• Third, make Gatsby more open by decoupling some parts of it that were closely tied to proprietary cloud infrastructure. The already-released Adapters feature is part of that effort.”

— Matt Biilmann

So, Gatsby gave up competing against Next.js on innovation, and instead, it will focus on keeping the existing framework clean and steady in its current state. Frankly, this seems like the most reasonable course of action considering today’s state of affairs.

Why Did People Stop Using Gatsby?

Yes, Gatsby Cloud ended abruptly, but as a framework independent of its cloud provider, other aspects encouraged developers to look for alternatives to Gatsby.

As far as I am concerned, Gatsby’s developer experience (DX) became more of a burden than a help, and there are two main culprits where I lay the blame: dependency hell and slow bundling times.

Dependency Hell

Go ahead and start a new Gatsby project:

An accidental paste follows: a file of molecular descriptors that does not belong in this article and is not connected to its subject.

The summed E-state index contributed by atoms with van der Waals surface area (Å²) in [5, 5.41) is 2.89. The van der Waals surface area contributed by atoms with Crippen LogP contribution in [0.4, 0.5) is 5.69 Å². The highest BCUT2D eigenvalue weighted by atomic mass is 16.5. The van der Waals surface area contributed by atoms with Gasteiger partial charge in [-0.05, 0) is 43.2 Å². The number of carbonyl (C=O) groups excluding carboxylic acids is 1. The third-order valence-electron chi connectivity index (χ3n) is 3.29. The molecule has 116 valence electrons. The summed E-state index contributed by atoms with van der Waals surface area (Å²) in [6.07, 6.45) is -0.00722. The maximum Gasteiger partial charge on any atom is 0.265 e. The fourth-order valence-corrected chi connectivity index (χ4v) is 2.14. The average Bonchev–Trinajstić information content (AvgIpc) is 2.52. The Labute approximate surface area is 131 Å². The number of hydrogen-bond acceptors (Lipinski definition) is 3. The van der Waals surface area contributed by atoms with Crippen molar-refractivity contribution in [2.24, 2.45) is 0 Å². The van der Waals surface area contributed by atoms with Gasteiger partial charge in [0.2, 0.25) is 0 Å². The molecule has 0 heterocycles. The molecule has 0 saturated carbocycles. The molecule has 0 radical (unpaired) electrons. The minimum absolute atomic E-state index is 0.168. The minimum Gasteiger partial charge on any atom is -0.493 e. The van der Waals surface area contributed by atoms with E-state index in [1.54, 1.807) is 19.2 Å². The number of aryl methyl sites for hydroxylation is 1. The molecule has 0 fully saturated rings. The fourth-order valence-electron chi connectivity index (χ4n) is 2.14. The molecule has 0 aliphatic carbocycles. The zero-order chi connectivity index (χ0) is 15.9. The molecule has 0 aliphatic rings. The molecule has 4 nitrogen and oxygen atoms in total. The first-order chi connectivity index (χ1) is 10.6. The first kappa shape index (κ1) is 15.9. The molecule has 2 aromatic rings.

gatsby new

After waiting a couple of minutes you will get your brand new Gatsby site. You’d rightly expect to have a clean slate with zero vulnerabilities and outdated dependencies with this out-of-the-box setup, but here’s what you will find in the terminal once you run npm audit:

18 vulnerabilities (11 moderate, 6 high, 1 critical)

That looks concerning — and it is — not so much from a security perspective but as an indication of decaying DX. As a static site generator (SSG), Gatsby will, unsurprisingly, deliver a static and safe site that (normally) doesn’t have access to a database or server, making it immune to most cyber attacks. Besides, lots of those vulnerabilities are in the developer tools and never reach the end user. Alas, relying on npm audit to assess your site security is a naive choice at best.

However, those vulnerabilities reveal an underlying issue: the whopping number of dependencies Gatsby uses is 168(!) at the time I’m writing this. For the sake of comparison, Next.js uses 16 dependencies. A lot of Gatsby’s dependencies are outdated, hence the warnings, but trying to update them to their latest versions will likely unleash a dependency hell full of additional npm warnings and errors.